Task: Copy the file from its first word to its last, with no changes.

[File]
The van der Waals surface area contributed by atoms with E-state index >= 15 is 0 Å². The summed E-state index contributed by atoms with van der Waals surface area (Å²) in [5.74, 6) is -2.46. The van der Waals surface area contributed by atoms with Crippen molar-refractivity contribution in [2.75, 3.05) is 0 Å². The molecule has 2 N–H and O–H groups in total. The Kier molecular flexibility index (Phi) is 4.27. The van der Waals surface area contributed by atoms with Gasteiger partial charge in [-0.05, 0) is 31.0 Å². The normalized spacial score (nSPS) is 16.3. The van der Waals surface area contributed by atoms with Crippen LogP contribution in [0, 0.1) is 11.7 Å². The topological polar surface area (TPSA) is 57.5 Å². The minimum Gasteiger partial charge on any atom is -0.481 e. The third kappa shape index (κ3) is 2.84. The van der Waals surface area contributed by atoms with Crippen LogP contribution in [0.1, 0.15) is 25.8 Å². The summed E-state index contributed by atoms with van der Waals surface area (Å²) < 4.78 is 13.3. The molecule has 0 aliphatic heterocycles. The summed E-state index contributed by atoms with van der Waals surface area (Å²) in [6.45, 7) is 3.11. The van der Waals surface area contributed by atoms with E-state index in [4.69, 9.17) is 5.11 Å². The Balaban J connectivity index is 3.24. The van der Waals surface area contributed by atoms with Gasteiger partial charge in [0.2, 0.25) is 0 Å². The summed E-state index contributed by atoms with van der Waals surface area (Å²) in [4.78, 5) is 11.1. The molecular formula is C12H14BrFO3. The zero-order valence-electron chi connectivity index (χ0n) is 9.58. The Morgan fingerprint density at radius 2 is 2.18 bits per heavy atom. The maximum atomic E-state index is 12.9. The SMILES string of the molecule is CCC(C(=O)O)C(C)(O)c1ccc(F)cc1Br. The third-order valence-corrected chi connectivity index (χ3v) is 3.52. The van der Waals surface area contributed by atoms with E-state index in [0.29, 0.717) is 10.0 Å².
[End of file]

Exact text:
The van der Waals surface area contributed by atoms with E-state index >= 15 is 0 Å². The summed E-state index contributed by atoms with van der Waals surface area (Å²) in [5.74, 6) is -2.46. The van der Waals surface area contributed by atoms with Crippen molar-refractivity contribution in [2.75, 3.05) is 0 Å². The molecule has 2 N–H and O–H groups in total. The Kier molecular flexibility index (Phi) is 4.27. The van der Waals surface area contributed by atoms with Gasteiger partial charge in [-0.05, 0) is 31.0 Å². The normalized spacial score (nSPS) is 16.3. The van der Waals surface area contributed by atoms with Crippen LogP contribution in [0, 0.1) is 11.7 Å². The topological polar surface area (TPSA) is 57.5 Å². The minimum Gasteiger partial charge on any atom is -0.481 e. The third kappa shape index (κ3) is 2.84. The van der Waals surface area contributed by atoms with Crippen LogP contribution in [0.1, 0.15) is 25.8 Å². The summed E-state index contributed by atoms with van der Waals surface area (Å²) < 4.78 is 13.3. The molecule has 0 aliphatic heterocycles. The summed E-state index contributed by atoms with van der Waals surface area (Å²) in [6.45, 7) is 3.11. The van der Waals surface area contributed by atoms with E-state index in [4.69, 9.17) is 5.11 Å². The Balaban J connectivity index is 3.24. The van der Waals surface area contributed by atoms with Gasteiger partial charge in [0.2, 0.25) is 0 Å². The summed E-state index contributed by atoms with van der Waals surface area (Å²) in [4.78, 5) is 11.1. The molecular formula is C12H14BrFO3. The zero-order valence-electron chi connectivity index (χ0n) is 9.58. The Morgan fingerprint density at radius 2 is 2.18 bits per heavy atom. The maximum atomic E-state index is 12.9. The SMILES string of the molecule is CCC(C(=O)O)C(C)(O)c1ccc(F)cc1Br. The third-order valence-corrected chi connectivity index (χ3v) is 3.52. The van der Waals surface area contributed by atoms with E-state index in [0.29, 0.717) is 10.0 Å².